Newly Identified Antibody Neutralizes 98% of HIV Strains, Scientists Reveal
An incredible finding has been made by scientists at the National Institutes of Health (NIH).
A newly identified antibody has the potential to neutralized 98 percent of HIV strains tested.
Because of the sheer potency of this antibody, named N6, researchers believe it could lead to potent new methods of HIV prevention and treatment.
The scientists, led by Mark Connors, M.D., of NIH’s National Institute of Allergy and Infectious Diseases (NIAID), also tracked the evolution of N6 over time to understand how it developed the ability to potently neutralize nearly all HIV strains. This information will help inform the design of vaccines to elicit such broadly neutralizing antibodies.
Identifying broadly neutralizing antibodies against HIV has been difficult because the virus rapidly changes its surface proteins to evade recognition by the immune system. In 2010, scientists at NIAID’s Vaccine Research Center (VRC) discovered an antibody called VRC01 that can stop up to 90 percent of HIV strains from infecting human cells. Like VRC01, N6 blocks infection by binding to a part of the HIV envelope called the CD4 binding site, preventing the virus from attaching itself to immune cells.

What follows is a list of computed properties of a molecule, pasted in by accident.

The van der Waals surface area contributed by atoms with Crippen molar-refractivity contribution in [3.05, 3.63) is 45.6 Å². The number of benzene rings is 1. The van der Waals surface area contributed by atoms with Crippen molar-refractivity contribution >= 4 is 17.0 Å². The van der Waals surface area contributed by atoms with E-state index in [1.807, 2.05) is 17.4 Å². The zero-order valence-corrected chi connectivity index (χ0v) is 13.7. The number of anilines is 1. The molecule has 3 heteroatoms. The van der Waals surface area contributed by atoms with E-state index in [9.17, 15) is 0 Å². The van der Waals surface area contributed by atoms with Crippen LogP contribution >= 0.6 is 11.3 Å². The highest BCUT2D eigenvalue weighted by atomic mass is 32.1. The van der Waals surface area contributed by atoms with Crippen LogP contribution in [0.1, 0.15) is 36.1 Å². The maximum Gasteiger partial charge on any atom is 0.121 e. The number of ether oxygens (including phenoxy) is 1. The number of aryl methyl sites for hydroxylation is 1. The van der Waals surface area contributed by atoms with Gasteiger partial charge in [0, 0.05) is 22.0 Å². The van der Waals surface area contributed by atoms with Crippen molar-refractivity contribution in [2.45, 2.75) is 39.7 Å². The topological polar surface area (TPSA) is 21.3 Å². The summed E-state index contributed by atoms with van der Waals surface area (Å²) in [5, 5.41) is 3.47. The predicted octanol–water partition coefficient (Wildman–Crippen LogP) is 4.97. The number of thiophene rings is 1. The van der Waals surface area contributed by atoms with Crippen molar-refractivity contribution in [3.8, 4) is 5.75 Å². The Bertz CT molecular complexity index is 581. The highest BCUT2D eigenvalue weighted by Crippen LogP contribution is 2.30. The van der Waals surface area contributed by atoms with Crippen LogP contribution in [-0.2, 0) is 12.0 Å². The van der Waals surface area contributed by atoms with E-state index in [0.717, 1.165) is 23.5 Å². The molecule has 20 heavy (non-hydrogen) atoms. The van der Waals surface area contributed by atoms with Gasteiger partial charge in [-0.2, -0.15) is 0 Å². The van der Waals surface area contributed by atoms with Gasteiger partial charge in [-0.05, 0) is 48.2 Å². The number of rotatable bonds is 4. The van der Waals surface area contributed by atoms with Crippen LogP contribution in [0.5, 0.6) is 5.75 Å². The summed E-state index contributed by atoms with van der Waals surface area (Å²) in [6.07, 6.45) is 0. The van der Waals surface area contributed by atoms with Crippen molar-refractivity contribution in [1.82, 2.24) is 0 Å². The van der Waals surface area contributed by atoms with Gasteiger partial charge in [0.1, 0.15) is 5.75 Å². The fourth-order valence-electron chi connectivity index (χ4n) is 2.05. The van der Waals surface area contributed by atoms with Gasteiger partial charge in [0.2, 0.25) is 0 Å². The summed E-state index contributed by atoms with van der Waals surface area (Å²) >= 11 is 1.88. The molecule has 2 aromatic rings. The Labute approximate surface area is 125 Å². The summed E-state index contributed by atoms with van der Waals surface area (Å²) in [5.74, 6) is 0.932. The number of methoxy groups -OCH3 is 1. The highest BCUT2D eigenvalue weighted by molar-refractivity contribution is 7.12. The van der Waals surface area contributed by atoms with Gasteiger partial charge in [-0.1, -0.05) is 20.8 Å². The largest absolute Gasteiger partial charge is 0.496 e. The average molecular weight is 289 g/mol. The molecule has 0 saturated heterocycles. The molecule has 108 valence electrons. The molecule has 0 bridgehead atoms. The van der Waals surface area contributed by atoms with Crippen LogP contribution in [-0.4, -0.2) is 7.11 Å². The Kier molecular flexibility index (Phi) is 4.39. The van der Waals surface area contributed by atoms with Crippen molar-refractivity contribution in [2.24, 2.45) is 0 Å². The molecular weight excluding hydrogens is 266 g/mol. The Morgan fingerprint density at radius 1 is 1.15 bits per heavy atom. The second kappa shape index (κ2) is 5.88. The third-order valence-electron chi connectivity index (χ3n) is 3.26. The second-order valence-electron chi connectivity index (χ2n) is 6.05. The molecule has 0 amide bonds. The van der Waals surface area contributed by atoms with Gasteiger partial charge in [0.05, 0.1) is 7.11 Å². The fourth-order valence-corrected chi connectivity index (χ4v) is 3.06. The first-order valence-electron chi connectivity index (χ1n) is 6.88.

The new findings suggest that N6 could pose advantages over VRC01, which currently is being assessed as intravenous infusions in clinical trials to see if it can safely prevent HIV infection in humans. Due to its potency, N6 may offer stronger and more durable prevention and treatment benefits, and researchers may be able to administer it subcutaneously (into the fat under the skin) rather than intravenously. In addition, its ability to neutralize nearly all HIV strains would be advantageous for both prevention and treatment strategies.